03 February 2009

Fables,Myths,and Tales VII

Allowing people to carry guns for protection will lead to more violence and injuries.

Anti-gun rhetoric is its most outlandish when the subject turns to right-to-carry laws, under which people obtain permits to carry firearms concealed for protection against criminals. For years, gun control supporters have tried to convince the public that the average person is neither smart enough, adept enough nor responsible enough to be trusted with firearms, especially where using firearms for protection is concerned.

In his book, More Guns, Less Crime,1 Prof. John R. Lott, Jr. provides the most comprehensive study of firearm laws ever conducted. With an economist's eye, Lott examined a large volume of data ranging from gun ownership polls to FBI crime rate data for each of the nation's 3,045 counties over an 18-year period. He included in his analysis many variables that might explain the level of crime--factors such as income, poverty, unemployment, population density, arrest rates, conviction rates and length of prison sentences.

With 54,000 observations and hundreds of variables available over the 1977 to 1994 period, Lott's research amounts to the largest data set that has ever been compiled for any study of crime, let alone for the study of gun control. And, unlike many gun control advocates who masquerade as researchers, Lott willingly made his complete data set available to any academic who requested it.

"Many factors influence crime," Lott writes, "with arrest and conviction rates being the most important. However, nondiscretionary concealed-handgun laws are also important, and they are the most cost-effective means of reducing crime."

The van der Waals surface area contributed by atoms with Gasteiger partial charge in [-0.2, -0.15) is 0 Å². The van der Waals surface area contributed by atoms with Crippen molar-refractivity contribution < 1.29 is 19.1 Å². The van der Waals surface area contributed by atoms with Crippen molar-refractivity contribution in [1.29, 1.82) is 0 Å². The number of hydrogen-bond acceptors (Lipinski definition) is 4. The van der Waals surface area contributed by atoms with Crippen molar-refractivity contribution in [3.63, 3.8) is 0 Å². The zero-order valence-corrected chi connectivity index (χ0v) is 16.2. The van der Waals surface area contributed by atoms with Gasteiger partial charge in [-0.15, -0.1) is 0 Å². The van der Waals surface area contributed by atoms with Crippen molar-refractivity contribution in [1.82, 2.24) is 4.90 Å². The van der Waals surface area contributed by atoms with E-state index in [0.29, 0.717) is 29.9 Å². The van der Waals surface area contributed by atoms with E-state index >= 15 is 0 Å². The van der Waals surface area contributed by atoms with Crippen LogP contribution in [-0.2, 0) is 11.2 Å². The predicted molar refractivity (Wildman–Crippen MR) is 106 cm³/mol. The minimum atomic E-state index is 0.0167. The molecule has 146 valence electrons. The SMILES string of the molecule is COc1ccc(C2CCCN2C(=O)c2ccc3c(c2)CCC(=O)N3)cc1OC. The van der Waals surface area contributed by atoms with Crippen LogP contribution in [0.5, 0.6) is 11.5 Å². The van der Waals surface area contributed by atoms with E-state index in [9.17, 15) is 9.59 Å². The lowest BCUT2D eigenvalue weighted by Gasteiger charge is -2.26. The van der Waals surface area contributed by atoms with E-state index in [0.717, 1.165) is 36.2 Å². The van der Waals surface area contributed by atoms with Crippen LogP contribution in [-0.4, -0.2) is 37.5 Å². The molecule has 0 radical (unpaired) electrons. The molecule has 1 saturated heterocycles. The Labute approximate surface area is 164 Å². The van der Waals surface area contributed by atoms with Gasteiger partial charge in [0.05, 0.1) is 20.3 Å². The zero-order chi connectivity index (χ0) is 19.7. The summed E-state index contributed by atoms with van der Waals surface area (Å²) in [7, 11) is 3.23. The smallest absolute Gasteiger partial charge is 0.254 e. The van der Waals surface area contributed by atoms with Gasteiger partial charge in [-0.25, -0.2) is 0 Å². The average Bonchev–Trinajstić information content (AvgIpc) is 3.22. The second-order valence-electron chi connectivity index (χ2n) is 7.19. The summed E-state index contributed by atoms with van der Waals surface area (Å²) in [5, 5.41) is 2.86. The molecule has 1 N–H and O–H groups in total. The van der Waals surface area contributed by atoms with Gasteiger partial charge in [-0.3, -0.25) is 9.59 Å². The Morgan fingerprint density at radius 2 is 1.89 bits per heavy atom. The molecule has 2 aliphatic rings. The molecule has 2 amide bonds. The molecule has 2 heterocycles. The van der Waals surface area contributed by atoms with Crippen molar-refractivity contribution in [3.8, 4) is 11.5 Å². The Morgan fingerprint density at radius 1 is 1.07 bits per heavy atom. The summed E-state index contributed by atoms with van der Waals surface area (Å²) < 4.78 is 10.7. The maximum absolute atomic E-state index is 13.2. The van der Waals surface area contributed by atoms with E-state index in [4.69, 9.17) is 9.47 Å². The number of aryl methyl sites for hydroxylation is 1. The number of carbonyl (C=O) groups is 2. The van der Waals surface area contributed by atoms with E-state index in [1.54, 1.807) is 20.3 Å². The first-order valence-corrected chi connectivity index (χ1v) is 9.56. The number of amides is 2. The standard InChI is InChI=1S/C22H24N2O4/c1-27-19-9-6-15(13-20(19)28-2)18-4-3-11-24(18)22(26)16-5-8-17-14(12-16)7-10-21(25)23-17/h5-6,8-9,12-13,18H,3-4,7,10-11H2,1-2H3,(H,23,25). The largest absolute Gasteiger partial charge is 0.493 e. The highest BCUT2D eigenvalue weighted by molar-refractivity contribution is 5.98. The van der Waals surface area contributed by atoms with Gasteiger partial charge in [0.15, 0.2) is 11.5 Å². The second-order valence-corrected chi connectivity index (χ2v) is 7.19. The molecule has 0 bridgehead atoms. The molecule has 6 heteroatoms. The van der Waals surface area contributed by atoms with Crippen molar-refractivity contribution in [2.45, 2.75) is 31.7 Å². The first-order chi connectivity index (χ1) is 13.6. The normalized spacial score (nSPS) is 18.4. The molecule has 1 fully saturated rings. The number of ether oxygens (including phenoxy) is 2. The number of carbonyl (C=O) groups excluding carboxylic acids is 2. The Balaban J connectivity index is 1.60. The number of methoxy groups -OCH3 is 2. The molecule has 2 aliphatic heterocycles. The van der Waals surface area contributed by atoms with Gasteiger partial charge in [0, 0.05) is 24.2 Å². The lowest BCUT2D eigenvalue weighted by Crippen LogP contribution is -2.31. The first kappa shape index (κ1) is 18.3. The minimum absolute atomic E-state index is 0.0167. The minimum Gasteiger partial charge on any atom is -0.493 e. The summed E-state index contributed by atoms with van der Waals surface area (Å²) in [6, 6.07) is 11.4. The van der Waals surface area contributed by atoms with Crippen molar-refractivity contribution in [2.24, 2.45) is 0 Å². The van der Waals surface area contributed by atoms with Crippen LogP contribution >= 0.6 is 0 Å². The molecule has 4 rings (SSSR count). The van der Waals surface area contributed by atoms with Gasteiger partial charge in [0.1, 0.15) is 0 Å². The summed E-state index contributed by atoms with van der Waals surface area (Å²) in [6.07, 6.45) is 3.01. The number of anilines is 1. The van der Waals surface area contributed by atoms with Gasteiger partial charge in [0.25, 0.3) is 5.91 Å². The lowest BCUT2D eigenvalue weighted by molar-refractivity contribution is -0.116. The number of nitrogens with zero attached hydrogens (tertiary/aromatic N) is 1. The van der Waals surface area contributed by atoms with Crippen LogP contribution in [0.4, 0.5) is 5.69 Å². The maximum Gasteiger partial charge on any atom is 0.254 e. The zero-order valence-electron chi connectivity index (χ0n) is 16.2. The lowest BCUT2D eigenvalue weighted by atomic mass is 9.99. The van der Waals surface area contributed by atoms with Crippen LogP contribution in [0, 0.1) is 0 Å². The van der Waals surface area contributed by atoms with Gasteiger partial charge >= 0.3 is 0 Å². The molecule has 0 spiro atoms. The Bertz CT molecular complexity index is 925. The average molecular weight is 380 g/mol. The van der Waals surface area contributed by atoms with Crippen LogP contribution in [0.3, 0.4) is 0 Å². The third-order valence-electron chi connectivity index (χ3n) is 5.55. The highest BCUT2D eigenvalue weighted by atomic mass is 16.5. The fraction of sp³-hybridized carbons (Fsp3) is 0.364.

Nondiscretionary, or "shall-issue" carry permit laws reduce violent crime for two reasons. They reduce the number of attempted crimes, because criminals can't tell which potential victims are armed and can defend themselves. Secondly, national crime victimization surveys show that victims who use firearms to defend themselves are statistically less likely to be injured. In short, carry laws deter crime, because they increase the criminal's risk of doing business.

Lott's research shows that states with the largest increases in gun ownership also have the largest decreases in violent crime. And, it is high-crime urban areas and neighborhoods with large minority populations that experience the greatest reductions in violent crime when law-abiding citizens are allowed to carry concealed handguns.

Lott found "a strong negative relationship between the number of law-abiding citizens with permits and the crime rate--as more people obtain permits there is a greater decline in violent crime rates." Further, he found that the value of carry laws increases over time. "For each additional year that a concealed handgun law is in effect the murder rate declines by 3%, rape by 2% and robberies by over 2%," Lott writes.

"Murder rates decline when either more women or more men carry concealed handguns, but the effect is especially pronounced for women," Lott notes. "An additional woman carrying a concealed handgun reduces the murder rate for women by about three to four times more than an additional man carrying a concealed handgun reduces the murder rate for men."

While right-to-carry laws lead to fewer people being murdered (Lott finds an equal deterrent effect for murders committed with and without guns), the increased presence of concealed handguns "does not raise the number of accidental deaths or suicides from handguns."

The benefits of concealed handguns are not limited to those who carry them. Others "get a 'free ride' from the crime fighting efforts of their fellow citizens," Lott finds. And the benefits are "not limited to people who share the characteristics of those who carry the guns." The most obvious example of what Lott calls this "halo" effect, is "the drop in murders of children following the adoption of nondiscretionary laws. Arming older people not only may provide direct protection to these children, but also causes criminals to leave the area."